Matilda Bone – Karen Cushman

f3cf55b3b4f2c1959707a486777434f414f4141Matilda has been brought up by the manor priest since her father, the lord’s clerk, died. But he’s been called to London, and she’s being left to stay with Peg, the bonesetter. It’s a completely different life than Matilda’s used to, and it takes some getting used to, but she learns to like the new world she’s been thrown into.

I really like Cushman’s historical stories- she’ll focus on the story of a young person, and layer in a lot of other interesting history around them. This book gives you an interesting overview of medieval medicine, as well as the contrast between the church and lay people. It’s a charming story – I read it in one night.


Jane and the Wandering Eye – Stephanie Barron

380c536451d9019597937685977434f414f4141Jane is back in Bath, absolutely not enjoying herself, and is more than happy to accept a commission from Lord Harold Trowbridge to keep an eye on his niece, the Lady Desdemona. At a party given by Mona’s grandmother, a shocking murder occurs, drawing Jane into the world of the Bath theatre.

Yes, this is Jane Austen solving mysteries. And it’s completely anachronistic. (At least in this book, her family starts commenting that she’s spending a bit too much time in some rather unladylike pursuits.) But it’s all good fun, and other than Jane not really being Jane, the author layers in a lot of other interesting historical flavor.

Devil’s Cub – Georgette Heyer

d32d119efcdb32959746b396c67434f414f4141In this sequel to These Old Shades, Leonie and the Duke of Avon are long married, with a son – the Marquis of Vidal – who’s all grown up, and stepping into his father’s former rakish ways.

When a duel goes wrong, Vidal’s strongly advised to leave the country until it’s clear if his opponent will live or die. He’s been paying court to a very silly girl named Sophia, and convinces her to run away with him. But it’s Sophia’s older sister, Mary, that receives his message of where to meet, and determined to save her sister, she takes her place.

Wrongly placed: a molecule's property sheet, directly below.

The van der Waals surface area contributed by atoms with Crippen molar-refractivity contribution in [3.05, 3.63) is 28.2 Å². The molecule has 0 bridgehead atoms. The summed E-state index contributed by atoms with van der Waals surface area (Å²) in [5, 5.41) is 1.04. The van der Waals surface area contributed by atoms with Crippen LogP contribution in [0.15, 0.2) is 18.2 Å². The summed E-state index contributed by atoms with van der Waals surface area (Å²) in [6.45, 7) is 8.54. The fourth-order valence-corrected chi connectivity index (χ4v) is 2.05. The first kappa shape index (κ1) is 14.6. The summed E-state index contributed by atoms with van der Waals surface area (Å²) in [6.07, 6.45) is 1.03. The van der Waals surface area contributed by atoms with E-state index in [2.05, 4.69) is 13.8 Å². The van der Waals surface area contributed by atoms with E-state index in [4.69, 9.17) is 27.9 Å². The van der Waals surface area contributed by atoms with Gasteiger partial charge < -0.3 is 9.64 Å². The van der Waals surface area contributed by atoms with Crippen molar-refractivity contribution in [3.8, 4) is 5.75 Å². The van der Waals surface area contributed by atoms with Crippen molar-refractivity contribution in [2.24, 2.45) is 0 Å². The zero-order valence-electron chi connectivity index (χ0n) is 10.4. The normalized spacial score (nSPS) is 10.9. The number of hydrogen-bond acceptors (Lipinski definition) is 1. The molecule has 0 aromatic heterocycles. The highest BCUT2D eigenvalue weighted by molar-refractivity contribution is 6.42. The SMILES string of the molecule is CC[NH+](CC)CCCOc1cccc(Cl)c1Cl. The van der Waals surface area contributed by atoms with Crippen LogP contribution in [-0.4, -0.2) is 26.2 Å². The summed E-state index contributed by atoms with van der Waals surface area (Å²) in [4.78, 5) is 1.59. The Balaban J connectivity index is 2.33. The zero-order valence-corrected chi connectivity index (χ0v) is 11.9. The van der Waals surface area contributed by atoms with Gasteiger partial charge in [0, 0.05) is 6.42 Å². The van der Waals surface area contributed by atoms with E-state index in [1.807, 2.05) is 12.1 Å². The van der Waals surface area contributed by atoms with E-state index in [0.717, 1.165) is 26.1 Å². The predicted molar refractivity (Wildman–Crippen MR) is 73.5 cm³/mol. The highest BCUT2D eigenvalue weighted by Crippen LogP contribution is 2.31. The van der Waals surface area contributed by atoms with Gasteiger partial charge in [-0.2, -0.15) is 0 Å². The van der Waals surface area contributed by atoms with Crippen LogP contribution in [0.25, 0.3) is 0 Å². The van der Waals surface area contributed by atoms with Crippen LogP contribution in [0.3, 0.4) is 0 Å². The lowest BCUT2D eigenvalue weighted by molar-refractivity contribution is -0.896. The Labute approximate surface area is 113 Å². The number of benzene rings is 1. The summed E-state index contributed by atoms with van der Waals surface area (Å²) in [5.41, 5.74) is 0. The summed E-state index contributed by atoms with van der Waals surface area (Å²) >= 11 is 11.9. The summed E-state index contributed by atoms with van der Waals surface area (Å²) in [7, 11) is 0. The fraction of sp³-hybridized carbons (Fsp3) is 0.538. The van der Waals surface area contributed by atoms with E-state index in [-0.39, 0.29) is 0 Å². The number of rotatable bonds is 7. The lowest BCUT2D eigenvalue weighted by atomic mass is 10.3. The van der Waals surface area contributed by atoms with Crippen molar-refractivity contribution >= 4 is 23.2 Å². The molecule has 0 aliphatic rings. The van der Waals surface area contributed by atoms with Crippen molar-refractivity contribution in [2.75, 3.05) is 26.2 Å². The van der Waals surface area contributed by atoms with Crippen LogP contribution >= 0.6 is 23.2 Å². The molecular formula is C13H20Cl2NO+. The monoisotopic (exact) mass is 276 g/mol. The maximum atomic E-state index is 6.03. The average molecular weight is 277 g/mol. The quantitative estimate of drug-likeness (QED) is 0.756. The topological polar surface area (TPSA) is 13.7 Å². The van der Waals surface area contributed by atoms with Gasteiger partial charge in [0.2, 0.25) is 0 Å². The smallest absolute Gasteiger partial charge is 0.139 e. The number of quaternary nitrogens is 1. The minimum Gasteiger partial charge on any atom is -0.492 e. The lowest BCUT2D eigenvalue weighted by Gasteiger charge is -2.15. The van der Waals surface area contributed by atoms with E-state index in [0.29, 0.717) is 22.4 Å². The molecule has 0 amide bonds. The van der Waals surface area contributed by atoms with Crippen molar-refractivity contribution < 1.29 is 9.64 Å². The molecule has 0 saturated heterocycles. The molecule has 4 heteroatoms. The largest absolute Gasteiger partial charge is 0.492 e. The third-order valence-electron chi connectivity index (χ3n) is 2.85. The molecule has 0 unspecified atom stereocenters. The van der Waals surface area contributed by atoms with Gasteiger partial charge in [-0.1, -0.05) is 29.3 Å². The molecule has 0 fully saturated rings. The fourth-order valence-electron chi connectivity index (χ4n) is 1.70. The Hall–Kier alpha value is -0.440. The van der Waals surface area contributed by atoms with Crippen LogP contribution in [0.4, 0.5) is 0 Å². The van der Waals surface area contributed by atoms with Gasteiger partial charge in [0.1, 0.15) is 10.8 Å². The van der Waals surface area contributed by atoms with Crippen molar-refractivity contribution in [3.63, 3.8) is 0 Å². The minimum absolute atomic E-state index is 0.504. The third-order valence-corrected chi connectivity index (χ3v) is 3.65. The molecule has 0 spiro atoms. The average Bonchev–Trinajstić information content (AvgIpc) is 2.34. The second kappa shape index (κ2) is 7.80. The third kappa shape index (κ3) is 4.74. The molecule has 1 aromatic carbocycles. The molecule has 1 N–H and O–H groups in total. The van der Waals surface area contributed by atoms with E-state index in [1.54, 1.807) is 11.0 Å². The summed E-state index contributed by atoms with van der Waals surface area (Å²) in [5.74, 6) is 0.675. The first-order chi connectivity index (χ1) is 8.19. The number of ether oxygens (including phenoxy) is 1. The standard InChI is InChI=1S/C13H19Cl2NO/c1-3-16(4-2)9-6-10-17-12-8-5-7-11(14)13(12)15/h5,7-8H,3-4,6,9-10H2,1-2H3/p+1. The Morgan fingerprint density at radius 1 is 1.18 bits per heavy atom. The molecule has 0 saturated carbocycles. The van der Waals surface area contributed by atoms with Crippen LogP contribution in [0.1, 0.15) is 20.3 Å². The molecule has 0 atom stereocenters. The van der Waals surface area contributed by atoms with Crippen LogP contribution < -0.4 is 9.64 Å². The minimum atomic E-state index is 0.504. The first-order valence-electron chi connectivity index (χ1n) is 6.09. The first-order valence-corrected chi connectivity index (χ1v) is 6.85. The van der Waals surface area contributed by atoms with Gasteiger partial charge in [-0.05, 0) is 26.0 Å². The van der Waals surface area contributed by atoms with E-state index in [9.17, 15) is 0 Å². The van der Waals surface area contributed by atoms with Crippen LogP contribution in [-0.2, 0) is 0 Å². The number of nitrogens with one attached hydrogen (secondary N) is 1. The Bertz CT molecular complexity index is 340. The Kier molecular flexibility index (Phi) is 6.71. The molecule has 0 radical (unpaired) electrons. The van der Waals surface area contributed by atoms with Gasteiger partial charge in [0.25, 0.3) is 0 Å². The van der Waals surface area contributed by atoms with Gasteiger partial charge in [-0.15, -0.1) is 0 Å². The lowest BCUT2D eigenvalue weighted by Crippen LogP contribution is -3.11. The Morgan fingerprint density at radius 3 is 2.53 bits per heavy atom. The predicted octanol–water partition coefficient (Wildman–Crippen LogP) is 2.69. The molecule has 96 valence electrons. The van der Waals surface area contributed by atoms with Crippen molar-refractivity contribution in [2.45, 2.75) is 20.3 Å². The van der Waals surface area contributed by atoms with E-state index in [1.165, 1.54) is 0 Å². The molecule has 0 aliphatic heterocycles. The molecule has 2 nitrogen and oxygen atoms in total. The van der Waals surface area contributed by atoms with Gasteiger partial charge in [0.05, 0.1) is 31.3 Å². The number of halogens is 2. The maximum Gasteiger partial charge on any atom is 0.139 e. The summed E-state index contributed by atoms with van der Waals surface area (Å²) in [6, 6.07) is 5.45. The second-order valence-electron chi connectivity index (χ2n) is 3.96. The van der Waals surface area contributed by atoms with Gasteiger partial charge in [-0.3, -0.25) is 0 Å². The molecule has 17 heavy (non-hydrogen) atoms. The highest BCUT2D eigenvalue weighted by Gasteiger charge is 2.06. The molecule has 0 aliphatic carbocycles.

Vidal’s initially furious, and thinking her as loose as her sister, brings her along to France, but he quickly discovers that she’s actually a lady of some quality, and he’s now ruined her reputation, and needs to do something about it.

Honestly, this story reads pretty badly if you stop and think about it all. You really need to suspend disbelief and go into this as a sort of fantasy, because the characters are sparkling, and are enjoying themselves. If you can keep that in your mind, it’s a fun story. If you can’t take things written a while ago with a grain of salt, avoid this book.

The Raven in the Foregate – Ellis Peters

d73c161c49fcab75939617a5767434f414f4141The priest of the lay parish attached to the Abbey has died, and when the Abbot returns from a meeting of the English church fathers, he brings a replacement with him. Father Ailnoth brings with him a housekeeper and her nephew, a young lad who’s quickly volunteered for help for Brother Cadfael.

The old priest, Father Adam, had been beloved by his parishioners, having his finger right on the pulse of exactly how hard to push his parishioners when they had sinned, but not going overboard with punishment. Father Ailnoth is not that kind, and quickly alienates the entire parish. On Christmas night, before services, Cadfael sees him leave the church to head into town, and he’s never seen alive again. There are too many suspects- including his housekeeper’s nephew, who clearly has a much more interesting background than originally presented.

There is an interesting twist to perpetrator of this crime – I will fully admit I did’t see it coming. Other than that, this didn’t feel like a particular original story compared the others that came before. There definitely seemed to be a combination of elements of other stories that came together to make this one. It’s not bad because of this, just not one of my favorites. (I probably partially feel this way because the last book has a very interesting central plot, and this one just can’t compare.)